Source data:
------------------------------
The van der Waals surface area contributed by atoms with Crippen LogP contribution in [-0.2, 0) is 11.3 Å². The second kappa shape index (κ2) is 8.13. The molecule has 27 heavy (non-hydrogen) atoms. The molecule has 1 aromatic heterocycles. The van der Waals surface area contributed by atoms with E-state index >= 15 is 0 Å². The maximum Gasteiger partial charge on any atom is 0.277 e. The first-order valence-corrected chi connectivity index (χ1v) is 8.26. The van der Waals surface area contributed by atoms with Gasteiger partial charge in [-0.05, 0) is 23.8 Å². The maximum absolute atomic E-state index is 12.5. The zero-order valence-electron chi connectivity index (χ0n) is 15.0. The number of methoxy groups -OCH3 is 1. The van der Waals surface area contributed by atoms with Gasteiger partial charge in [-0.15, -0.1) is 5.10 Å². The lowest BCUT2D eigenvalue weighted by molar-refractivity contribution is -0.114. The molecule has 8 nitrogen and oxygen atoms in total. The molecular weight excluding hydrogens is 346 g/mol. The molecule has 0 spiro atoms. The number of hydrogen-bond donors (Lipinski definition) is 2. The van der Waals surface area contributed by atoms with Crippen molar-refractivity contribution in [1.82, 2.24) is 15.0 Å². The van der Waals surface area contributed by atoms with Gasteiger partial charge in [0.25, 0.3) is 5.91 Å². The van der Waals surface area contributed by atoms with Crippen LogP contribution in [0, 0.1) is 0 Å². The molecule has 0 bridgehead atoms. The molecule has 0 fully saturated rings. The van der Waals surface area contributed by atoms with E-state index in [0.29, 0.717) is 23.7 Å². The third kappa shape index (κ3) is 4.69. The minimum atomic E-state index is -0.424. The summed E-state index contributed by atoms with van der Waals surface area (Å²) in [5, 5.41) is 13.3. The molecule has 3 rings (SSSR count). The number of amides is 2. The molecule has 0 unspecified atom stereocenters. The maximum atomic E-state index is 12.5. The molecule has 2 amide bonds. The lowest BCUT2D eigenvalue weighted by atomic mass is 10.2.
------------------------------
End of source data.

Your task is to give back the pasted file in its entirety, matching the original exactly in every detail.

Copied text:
The van der Waals surface area contributed by atoms with Crippen LogP contribution in [-0.2, 0) is 11.3 Å². The second kappa shape index (κ2) is 8.13. The molecule has 27 heavy (non-hydrogen) atoms. The molecule has 1 aromatic heterocycles. The van der Waals surface area contributed by atoms with E-state index >= 15 is 0 Å². The maximum Gasteiger partial charge on any atom is 0.277 e. The first-order valence-corrected chi connectivity index (χ1v) is 8.26. The van der Waals surface area contributed by atoms with Gasteiger partial charge in [-0.05, 0) is 23.8 Å². The maximum absolute atomic E-state index is 12.5. The zero-order valence-electron chi connectivity index (χ0n) is 15.0. The number of methoxy groups -OCH3 is 1. The van der Waals surface area contributed by atoms with Gasteiger partial charge in [-0.15, -0.1) is 5.10 Å². The lowest BCUT2D eigenvalue weighted by molar-refractivity contribution is -0.114. The molecule has 8 nitrogen and oxygen atoms in total. The molecular weight excluding hydrogens is 346 g/mol. The molecule has 0 spiro atoms. The number of hydrogen-bond donors (Lipinski definition) is 2. The van der Waals surface area contributed by atoms with Crippen molar-refractivity contribution in [1.82, 2.24) is 15.0 Å². The van der Waals surface area contributed by atoms with Gasteiger partial charge in [0.25, 0.3) is 5.91 Å². The van der Waals surface area contributed by atoms with Crippen LogP contribution in [0, 0.1) is 0 Å². The molecule has 0 bridgehead atoms. The molecule has 0 fully saturated rings. The van der Waals surface area contributed by atoms with E-state index in [0.29, 0.717) is 23.7 Å². The third kappa shape index (κ3) is 4.69. The minimum atomic E-state index is -0.424. The summed E-state index contributed by atoms with van der Waals surface area (Å²) in [5, 5.41) is 13.3. The molecule has 3 rings (SSSR count). The number of amides is 2. The molecule has 0 unspecified atom stereocenters. The maximum atomic E-state index is 12.5. The molecule has 2 amide bonds. The lowest BCUT2D eigenvalue weighted by atomic mass is 10.2.